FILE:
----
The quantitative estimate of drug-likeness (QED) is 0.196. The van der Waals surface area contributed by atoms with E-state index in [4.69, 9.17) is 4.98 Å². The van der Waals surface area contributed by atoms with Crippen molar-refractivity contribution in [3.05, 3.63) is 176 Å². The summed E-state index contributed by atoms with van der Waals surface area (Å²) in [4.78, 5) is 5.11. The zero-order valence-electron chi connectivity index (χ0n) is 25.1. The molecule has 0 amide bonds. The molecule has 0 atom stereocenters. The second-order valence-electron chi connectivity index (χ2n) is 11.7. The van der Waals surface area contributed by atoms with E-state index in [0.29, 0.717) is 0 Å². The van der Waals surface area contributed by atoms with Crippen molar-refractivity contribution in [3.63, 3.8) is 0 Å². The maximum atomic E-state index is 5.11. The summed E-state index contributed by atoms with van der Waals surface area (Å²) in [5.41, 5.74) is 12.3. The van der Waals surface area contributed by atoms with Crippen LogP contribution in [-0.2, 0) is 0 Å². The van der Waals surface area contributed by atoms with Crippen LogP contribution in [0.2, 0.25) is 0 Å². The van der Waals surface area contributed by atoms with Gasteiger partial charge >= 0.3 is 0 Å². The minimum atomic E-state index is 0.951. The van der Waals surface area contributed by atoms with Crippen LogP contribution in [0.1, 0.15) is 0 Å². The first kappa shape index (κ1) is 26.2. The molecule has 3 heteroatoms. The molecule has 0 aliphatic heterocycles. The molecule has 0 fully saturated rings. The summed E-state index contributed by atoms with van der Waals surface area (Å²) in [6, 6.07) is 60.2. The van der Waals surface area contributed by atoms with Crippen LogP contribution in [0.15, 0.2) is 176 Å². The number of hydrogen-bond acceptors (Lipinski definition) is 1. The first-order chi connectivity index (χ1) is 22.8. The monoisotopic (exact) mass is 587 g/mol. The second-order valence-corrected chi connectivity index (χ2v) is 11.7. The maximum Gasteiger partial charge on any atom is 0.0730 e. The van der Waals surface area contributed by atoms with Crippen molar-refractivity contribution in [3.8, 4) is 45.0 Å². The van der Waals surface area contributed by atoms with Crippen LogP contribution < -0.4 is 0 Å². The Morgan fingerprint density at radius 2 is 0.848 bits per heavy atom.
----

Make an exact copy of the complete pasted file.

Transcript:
The quantitative estimate of drug-likeness (QED) is 0.196. The van der Waals surface area contributed by atoms with E-state index in [4.69, 9.17) is 4.98 Å². The van der Waals surface area contributed by atoms with Crippen molar-refractivity contribution in [3.05, 3.63) is 176 Å². The summed E-state index contributed by atoms with van der Waals surface area (Å²) in [4.78, 5) is 5.11. The zero-order valence-electron chi connectivity index (χ0n) is 25.1. The molecule has 0 amide bonds. The molecule has 0 atom stereocenters. The second-order valence-electron chi connectivity index (χ2n) is 11.7. The van der Waals surface area contributed by atoms with E-state index in [0.29, 0.717) is 0 Å². The van der Waals surface area contributed by atoms with Crippen molar-refractivity contribution in [3.63, 3.8) is 0 Å². The maximum atomic E-state index is 5.11. The summed E-state index contributed by atoms with van der Waals surface area (Å²) in [5.41, 5.74) is 12.3. The van der Waals surface area contributed by atoms with Crippen LogP contribution in [-0.2, 0) is 0 Å². The van der Waals surface area contributed by atoms with Crippen LogP contribution in [0.2, 0.25) is 0 Å². The van der Waals surface area contributed by atoms with Gasteiger partial charge >= 0.3 is 0 Å². The minimum atomic E-state index is 0.951. The van der Waals surface area contributed by atoms with Crippen LogP contribution in [0.1, 0.15) is 0 Å². The first kappa shape index (κ1) is 26.2. The molecule has 3 heteroatoms. The molecule has 0 aliphatic heterocycles. The molecule has 0 fully saturated rings. The summed E-state index contributed by atoms with van der Waals surface area (Å²) in [6, 6.07) is 60.2. The van der Waals surface area contributed by atoms with Crippen LogP contribution in [0.15, 0.2) is 176 Å². The number of hydrogen-bond acceptors (Lipinski definition) is 1. The first-order chi connectivity index (χ1) is 22.8. The monoisotopic (exact) mass is 587 g/mol. The second-order valence-corrected chi connectivity index (χ2v) is 11.7. The maximum Gasteiger partial charge on any atom is 0.0730 e. The van der Waals surface area contributed by atoms with Crippen molar-refractivity contribution in [3.8, 4) is 45.0 Å². The van der Waals surface area contributed by atoms with Crippen LogP contribution < -0.4 is 0 Å². The Morgan fingerprint density at radius 2 is 0.848 bits per heavy atom.